Reconstructing Earth’s past climate

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Our climate is changing on a scale that is global and the time frame long. These changes may be imperceptible on a day to day basis, but by understanding what the weather was like hundreds, thousands, even hundreds of thousands of years ago, we can truly see how much has changed. 

“You have to know the past to understand the present.” 

Carl sagan

Unfortunately, Earth’s past climate hasn’t been written down over millennia in one easy to study book. But by utilizing a variety of methods, climatologists can reconstruct what our weather was like over millennia. Melissa Griffin, Assistant State Climatologist for South Carolina, explains,

“The first dataset we use is direct measurements so those are going to be land based stations, buoys, and to a degree satellites, are going to be a direct measurement.”

Temperature, precipitation, humidity, winds, sea surface temperatures- all measured directly using precise instruments. “(The instrumental record) is a very young data record if you look at it as a whole.”

Earth’s instrumental temperature record, which extends into the 1800s.
Credit: NOAA

Young in terms of Earth’s lifetime, but far exceeding our own!

Widespread weather reporting in the US started in the early 1800s, while some informal direct observations are even older. In fact, Charleston is one of the oldest weather recording sites in the nation thanks to a physician who started taking readings of temperature and rainfall back in 1738.

However, our global temperature record extends much further than the 18th century- as Mother Nature records the weather herself.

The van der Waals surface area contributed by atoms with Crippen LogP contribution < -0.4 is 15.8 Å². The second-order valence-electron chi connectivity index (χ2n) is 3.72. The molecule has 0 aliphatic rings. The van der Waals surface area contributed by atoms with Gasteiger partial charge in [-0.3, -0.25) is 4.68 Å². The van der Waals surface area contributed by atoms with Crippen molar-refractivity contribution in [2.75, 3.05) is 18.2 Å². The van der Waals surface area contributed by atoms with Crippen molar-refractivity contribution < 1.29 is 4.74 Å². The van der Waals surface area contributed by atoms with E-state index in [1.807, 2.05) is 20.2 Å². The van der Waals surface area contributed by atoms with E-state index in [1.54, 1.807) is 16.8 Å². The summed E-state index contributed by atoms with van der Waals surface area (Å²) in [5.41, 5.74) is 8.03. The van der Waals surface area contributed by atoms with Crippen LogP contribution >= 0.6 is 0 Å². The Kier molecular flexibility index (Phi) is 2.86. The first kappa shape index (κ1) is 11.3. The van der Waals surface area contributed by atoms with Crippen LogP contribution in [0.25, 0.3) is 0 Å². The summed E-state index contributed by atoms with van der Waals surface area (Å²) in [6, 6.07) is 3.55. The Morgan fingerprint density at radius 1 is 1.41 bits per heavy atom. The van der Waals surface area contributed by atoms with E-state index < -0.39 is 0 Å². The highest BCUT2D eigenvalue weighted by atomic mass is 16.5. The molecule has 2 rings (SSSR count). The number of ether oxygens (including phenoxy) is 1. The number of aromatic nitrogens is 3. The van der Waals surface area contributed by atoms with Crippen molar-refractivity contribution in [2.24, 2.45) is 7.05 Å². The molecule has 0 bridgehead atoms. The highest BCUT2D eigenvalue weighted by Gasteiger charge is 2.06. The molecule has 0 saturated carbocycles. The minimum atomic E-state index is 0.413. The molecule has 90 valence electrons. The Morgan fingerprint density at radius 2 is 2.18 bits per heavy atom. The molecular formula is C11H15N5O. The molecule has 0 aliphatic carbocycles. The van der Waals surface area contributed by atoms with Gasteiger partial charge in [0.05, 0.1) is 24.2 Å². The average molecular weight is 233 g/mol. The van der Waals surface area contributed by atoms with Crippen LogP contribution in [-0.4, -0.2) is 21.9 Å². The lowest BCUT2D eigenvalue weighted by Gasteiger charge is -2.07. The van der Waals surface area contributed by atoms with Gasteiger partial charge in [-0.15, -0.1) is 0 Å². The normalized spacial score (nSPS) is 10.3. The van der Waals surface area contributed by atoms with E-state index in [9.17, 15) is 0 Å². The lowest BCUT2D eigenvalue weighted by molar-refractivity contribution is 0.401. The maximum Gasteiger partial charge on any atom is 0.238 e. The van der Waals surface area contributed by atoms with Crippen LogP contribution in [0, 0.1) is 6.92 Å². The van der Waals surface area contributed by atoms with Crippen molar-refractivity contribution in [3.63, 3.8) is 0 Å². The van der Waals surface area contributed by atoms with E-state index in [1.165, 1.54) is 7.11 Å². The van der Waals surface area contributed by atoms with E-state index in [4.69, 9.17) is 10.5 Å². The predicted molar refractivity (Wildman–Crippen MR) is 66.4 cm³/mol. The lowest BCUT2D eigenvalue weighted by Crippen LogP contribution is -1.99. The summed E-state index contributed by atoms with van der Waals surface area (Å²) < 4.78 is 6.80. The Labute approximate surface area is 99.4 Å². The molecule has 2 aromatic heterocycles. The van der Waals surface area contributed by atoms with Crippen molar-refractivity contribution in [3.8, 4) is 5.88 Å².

The tree rings you studied, or as you put it, the amateur dendrochronology… you were able to line up the really good growth years with the really bad years. So you don’t have a direct measurement, that’s kind of an example of an indirect measurement,” says Griffin.

“Some of the other indirect measurements or proxy data would be the amount of oxygen that’s stored in an ice core which would show the amount of warming in the atmosphere. Another example would be taking a core of sediment from a lake bed or deep ocean and looking at the different structure, composition, you can look at fossils, corrals trapped inside of that. That can give you ideas of the changes that you see in the climate cycle without having that direct measurement.”

Using these various climate proxies, paleoclimatologists have been able to reconstruct a fairly consistent and accurate story of Earth’s climate for the past few thousand years- converging with the direct instrumental record in the 1800s. 

Different reconstructions of global temperatures going back 2000 years. Other research, using the geologic record, has estimated Earth’s climate back millions of years.
Credit: NOAA

There’s invaluable data in this temperature record for climatologists to better understand what a future with a warmer climate may look like. It also generates questions such as, “ Hasn’t our planet warmed before?”

That’s a discussion for another time.  

Storm Team 2 Meteorologist David Dickson

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